Gah! Alright, it’s been ages since I posted – I’m sorry. The problem is, in the last post I suggested that the next post would examine my goals for the system in RPG theory terms – and I still haven’t been able to fully work out how it fits.
In particular, I thought I had it mostly figured out, and then I read another article that turned my previous perspective on its head. Since then I’ve been trying to mostly-figure-it-out all over again.
Sadly I haven’t got enough material nor enough time to write a full post on it just yet – but perhaps I can at least recommend the articles I’ve been reading.
They’ve mostly come from The Forge – which won’t surprise anyone who’s been looking into RPG theory already, but may be new to people who haven’t. I strongly believe that good systems (RP and any other kind) only come about as the result of good design, which itself follows on from good theory – and that seems to be one of the central goals of The Forge community.
So here are the articles that really got me thinking about RPG theory and how to apply it to my own game design – in what I consider to be a sensible reading order. Perhaps it’d be useful for me to put these on their own page, but for now this post will do :-) Note that the summaries are my own – the original writers might not agree with them!
- System Does Matter – an explanation of why it’s important to design your system to suit the play style you want.
- GNS and Other Matters of Role-playing Theory – a more detailed examination of the ideas raised in “System Does Matter”, showing how to analyse a system to see what sorts of play it will encourage. In particular, formally sets out Ron Edwards’ GNS theory.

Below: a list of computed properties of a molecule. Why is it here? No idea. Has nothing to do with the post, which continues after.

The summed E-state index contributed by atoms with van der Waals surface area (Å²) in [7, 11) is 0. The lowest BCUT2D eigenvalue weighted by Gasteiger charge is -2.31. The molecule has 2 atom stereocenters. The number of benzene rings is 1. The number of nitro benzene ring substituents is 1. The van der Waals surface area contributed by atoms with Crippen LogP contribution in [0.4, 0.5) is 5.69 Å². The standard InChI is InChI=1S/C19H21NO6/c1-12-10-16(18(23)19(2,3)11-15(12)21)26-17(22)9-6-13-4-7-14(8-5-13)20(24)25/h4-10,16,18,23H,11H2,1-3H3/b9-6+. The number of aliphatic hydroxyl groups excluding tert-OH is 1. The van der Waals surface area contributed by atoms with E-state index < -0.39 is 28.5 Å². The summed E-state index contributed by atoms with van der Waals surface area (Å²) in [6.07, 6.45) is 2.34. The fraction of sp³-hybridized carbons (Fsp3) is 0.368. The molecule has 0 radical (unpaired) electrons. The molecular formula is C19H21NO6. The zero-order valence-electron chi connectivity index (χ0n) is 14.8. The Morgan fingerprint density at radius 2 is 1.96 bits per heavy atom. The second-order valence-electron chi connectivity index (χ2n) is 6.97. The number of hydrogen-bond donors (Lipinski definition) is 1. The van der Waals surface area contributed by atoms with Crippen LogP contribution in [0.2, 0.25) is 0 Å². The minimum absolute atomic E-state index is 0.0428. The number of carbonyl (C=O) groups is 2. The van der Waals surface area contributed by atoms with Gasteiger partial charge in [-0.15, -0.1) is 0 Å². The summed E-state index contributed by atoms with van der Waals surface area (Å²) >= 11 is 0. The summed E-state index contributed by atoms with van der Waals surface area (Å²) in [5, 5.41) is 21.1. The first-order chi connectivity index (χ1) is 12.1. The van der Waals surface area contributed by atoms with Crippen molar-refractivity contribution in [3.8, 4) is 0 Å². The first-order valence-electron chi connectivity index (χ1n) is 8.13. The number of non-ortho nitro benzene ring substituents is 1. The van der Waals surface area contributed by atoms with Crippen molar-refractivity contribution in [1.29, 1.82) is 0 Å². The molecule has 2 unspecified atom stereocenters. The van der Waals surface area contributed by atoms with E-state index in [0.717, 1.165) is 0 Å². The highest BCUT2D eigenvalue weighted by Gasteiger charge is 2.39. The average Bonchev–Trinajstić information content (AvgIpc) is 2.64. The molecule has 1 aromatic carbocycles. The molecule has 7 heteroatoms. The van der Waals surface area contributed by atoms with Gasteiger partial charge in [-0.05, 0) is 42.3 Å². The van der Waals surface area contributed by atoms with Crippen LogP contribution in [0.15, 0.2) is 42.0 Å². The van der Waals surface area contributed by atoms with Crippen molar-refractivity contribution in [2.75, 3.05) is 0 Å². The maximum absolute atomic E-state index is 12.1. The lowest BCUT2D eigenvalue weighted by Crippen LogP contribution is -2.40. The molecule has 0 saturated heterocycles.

- Simulationism: The Right to Dream – the first of three articles each examining one of GNS theory’s “core” play styles. This time, Simulationism – the desire to explore a shared fiction purely for the sake of exploration.
- Gamism: Step On Up – the second such article. This one covers Gamism – the desire to play a roleplaying game in order to use the mechanics to overcome a challenge.
- Narrativism: Story Now – the third such article. This time it covers Narrativism – the desire to address a premise through play, in order to produce a story as the primary goal of play.
- Applied Theory – an article looking at how to apply all of the above theory in real mechanical terms.
- 3 Resolution Systems – introduces some interesting points about the relationship between the game fiction and the game mechanics. With diagrams!
Alright, so they’re almost all from the Forge in fact. It’s not that I necessarily agree with everything in those articles – but I do think they’re an excellent way to prompt your own thoughts about RPG design & theory. Other non-Forge things can be found in the links in the sidebar – in particular for RPG design stuff I’d recommend anyway., Deeper in the Game, Some Space To Think and Transneptune Games‘ blog.
So with that, I’ll lazily sign off – and come back next time with something a bit more concrete.